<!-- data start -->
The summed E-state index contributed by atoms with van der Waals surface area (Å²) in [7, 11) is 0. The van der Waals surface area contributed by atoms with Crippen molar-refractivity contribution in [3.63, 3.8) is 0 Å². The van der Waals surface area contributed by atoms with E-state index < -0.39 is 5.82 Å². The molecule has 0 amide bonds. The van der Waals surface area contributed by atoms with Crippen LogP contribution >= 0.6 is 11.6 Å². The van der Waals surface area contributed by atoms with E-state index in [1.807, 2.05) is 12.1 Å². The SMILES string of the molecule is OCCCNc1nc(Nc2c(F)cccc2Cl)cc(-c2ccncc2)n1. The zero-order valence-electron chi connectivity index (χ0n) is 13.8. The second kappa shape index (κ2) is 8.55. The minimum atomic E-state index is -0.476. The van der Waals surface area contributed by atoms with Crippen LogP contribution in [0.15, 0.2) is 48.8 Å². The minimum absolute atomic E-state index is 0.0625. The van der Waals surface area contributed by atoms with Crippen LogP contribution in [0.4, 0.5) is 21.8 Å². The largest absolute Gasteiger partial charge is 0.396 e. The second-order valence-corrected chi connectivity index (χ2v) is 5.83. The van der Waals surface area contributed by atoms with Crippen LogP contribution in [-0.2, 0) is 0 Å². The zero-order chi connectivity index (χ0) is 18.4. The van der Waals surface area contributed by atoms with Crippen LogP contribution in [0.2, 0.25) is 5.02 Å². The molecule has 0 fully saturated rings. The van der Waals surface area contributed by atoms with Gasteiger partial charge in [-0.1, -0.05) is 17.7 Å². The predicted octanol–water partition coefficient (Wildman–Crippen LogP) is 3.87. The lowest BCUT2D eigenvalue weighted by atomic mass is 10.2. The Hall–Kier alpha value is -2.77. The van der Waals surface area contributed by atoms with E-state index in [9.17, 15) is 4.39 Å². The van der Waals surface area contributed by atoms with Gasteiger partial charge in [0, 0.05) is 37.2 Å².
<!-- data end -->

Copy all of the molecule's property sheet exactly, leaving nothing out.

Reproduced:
The summed E-state index contributed by atoms with van der Waals surface area (Å²) in [7, 11) is 0. The van der Waals surface area contributed by atoms with Crippen molar-refractivity contribution in [3.63, 3.8) is 0 Å². The van der Waals surface area contributed by atoms with E-state index < -0.39 is 5.82 Å². The molecule has 0 amide bonds. The van der Waals surface area contributed by atoms with Crippen LogP contribution >= 0.6 is 11.6 Å². The van der Waals surface area contributed by atoms with E-state index in [1.807, 2.05) is 12.1 Å². The SMILES string of the molecule is OCCCNc1nc(Nc2c(F)cccc2Cl)cc(-c2ccncc2)n1. The zero-order valence-electron chi connectivity index (χ0n) is 13.8. The second kappa shape index (κ2) is 8.55. The minimum atomic E-state index is -0.476. The van der Waals surface area contributed by atoms with Crippen LogP contribution in [0.15, 0.2) is 48.8 Å². The minimum absolute atomic E-state index is 0.0625. The van der Waals surface area contributed by atoms with Crippen LogP contribution in [0.4, 0.5) is 21.8 Å². The largest absolute Gasteiger partial charge is 0.396 e. The second-order valence-corrected chi connectivity index (χ2v) is 5.83. The van der Waals surface area contributed by atoms with Crippen LogP contribution in [-0.2, 0) is 0 Å². The zero-order chi connectivity index (χ0) is 18.4. The van der Waals surface area contributed by atoms with Crippen LogP contribution in [0.2, 0.25) is 5.02 Å². The molecule has 0 fully saturated rings. The van der Waals surface area contributed by atoms with Gasteiger partial charge in [-0.1, -0.05) is 17.7 Å². The predicted octanol–water partition coefficient (Wildman–Crippen LogP) is 3.87. The lowest BCUT2D eigenvalue weighted by atomic mass is 10.2. The Hall–Kier alpha value is -2.77. The van der Waals surface area contributed by atoms with E-state index in [9.17, 15) is 4.39 Å². The van der Waals surface area contributed by atoms with Gasteiger partial charge in [0, 0.05) is 37.2 Å².